The peace agreement signed in August 2015 brought to an end the South Sudan civil war that ensued on 15th December 2013. When I read through the agreement, I was apprehensive.  Critical components of the binding document created inescapable uncertainty and the possibility of war.


The one question I asked on several fora was, “Can any of the two principal leaders at the center of the commotion concede victory at the ballots in 2018, when they didn’t lose at the battle front?” These are men of war, men whose youth and years are consumed by suspicion, betrayal and bitterness from generations past.


As I chewed on this matter, I had a witness in my spirit that peace was going to come through a rather tough path. So I determined to seek a temporary place in Koboko, a town in northern Uganda, some 80km from my location in Yei, where I could quickly retreat to, in the event of anticipated trouble come election day in 2018. I was close to signing a land lease agreement with a village in Yei that had accepted in principle to give us a large piece of their land for Ministry.

On 1st January 2016, I got a call on my cell phone while leaving the beach in Lagos with my family. It was a number I didn’t know calling from California, USA.

“Hello am I speaking to Uche?”

“Yes this is Uche.”

“My name is Jerry Musgroove, do you remember me? You were with us in California last summer…” (I met this awesome man of God through a mutual friend, Pastor Glen Totten.)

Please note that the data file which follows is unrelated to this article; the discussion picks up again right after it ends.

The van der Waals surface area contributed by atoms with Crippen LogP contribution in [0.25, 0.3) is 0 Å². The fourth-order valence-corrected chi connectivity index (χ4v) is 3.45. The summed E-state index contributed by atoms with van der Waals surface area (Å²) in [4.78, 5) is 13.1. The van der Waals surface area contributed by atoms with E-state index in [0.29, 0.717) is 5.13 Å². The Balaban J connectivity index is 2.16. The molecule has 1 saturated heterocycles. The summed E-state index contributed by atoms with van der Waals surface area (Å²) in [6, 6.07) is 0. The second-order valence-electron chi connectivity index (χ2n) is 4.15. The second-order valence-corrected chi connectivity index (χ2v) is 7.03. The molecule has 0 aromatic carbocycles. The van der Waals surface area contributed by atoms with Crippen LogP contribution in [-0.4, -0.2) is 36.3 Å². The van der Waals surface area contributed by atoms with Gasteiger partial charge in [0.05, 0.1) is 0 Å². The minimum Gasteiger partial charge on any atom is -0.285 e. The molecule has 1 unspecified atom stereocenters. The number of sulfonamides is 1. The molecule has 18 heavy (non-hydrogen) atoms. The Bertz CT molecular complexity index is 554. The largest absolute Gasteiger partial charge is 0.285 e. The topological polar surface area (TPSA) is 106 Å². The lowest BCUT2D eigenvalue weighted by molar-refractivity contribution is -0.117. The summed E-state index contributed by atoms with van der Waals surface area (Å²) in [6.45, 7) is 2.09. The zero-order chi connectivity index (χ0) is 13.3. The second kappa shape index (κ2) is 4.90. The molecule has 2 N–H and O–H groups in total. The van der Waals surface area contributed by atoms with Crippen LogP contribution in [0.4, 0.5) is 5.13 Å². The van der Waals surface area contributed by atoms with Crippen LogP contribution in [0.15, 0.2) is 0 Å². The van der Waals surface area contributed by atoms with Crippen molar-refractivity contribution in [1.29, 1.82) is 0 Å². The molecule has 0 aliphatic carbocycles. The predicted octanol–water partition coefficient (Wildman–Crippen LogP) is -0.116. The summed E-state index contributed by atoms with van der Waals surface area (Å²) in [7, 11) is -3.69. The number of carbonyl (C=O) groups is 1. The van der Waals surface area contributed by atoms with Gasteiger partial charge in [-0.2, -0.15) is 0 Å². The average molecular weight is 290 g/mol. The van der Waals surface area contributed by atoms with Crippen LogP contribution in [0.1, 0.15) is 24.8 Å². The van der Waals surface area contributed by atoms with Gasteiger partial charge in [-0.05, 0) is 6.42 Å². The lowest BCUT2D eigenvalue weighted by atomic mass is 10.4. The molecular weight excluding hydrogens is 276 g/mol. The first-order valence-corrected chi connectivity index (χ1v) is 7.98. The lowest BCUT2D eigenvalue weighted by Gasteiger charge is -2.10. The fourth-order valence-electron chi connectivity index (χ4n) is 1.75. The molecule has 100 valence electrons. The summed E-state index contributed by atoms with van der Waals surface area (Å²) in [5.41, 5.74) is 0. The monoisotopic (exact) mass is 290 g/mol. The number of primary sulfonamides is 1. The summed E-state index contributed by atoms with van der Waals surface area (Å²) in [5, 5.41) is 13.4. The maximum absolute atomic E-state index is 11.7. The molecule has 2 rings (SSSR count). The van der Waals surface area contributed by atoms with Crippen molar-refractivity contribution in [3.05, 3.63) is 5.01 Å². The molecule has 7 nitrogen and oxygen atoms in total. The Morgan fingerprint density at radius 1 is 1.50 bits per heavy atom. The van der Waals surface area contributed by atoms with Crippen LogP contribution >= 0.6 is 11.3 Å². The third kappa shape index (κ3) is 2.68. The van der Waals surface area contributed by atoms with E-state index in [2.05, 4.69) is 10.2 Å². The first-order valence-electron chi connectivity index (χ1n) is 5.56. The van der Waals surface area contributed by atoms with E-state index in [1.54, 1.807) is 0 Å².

Yes I remember you Sir…

“The Lord gave me a word for you and asked me to call you now and deliver the message to you. I was concerned of the timing, as I don’t know which part of the world you are in now. But the Lord said to call you now. Is it a good time to talk?”

At this point, I pulled over.

“The Lord said to give you his word in Isaiah 43:18-19. He read it, “Remember ye not the former things, neither consider the things of old. Behold, I will do a new thing; now it shall spring forth; shall ye not know it? I will even make a way in the wilderness, and rivers in the desert.”

I was pleasantly surprised on many fronts. There’s no way I could appropriately process this scripture in the light of my present realities as at that time but the word was profound, to forget the past and be ready for something new.

On my first trip of the year to South Sudan in March 2016; I arrived Kampala and needed to see my bank account officer. I casually mentioned to her that I was thinking of getting a place to stay in Koboko. I explained why and she shocked me.

“Uche, the Regional District Commissioner of Koboko just left that seat you are sitting on few minutes ago. Do you want me to call her for you?”

I met the woman that evening, took her counsels and directives and headed out same night to Yei en-route Koboko. My journey into new things and express accesses in Uganda had begun. I didn’t even know it.

I met Brother Joseph Dradria few days later in Yei. Our connection was awesome as we shared common passions for ministry. I muted my plans for Uganda to him and why. He promised to assist. His assistance has proven to be heaven’s arrangement.

I rounded up that mission trip scheduling a meeting with another community in Yei, that had agreed to give us land for ministry. The date for signing the deal was set for the 20th of July 2016. I’d bought my flight tickets all the way to Yei. But the second civil war after 2011 independence began on the 8th of July.From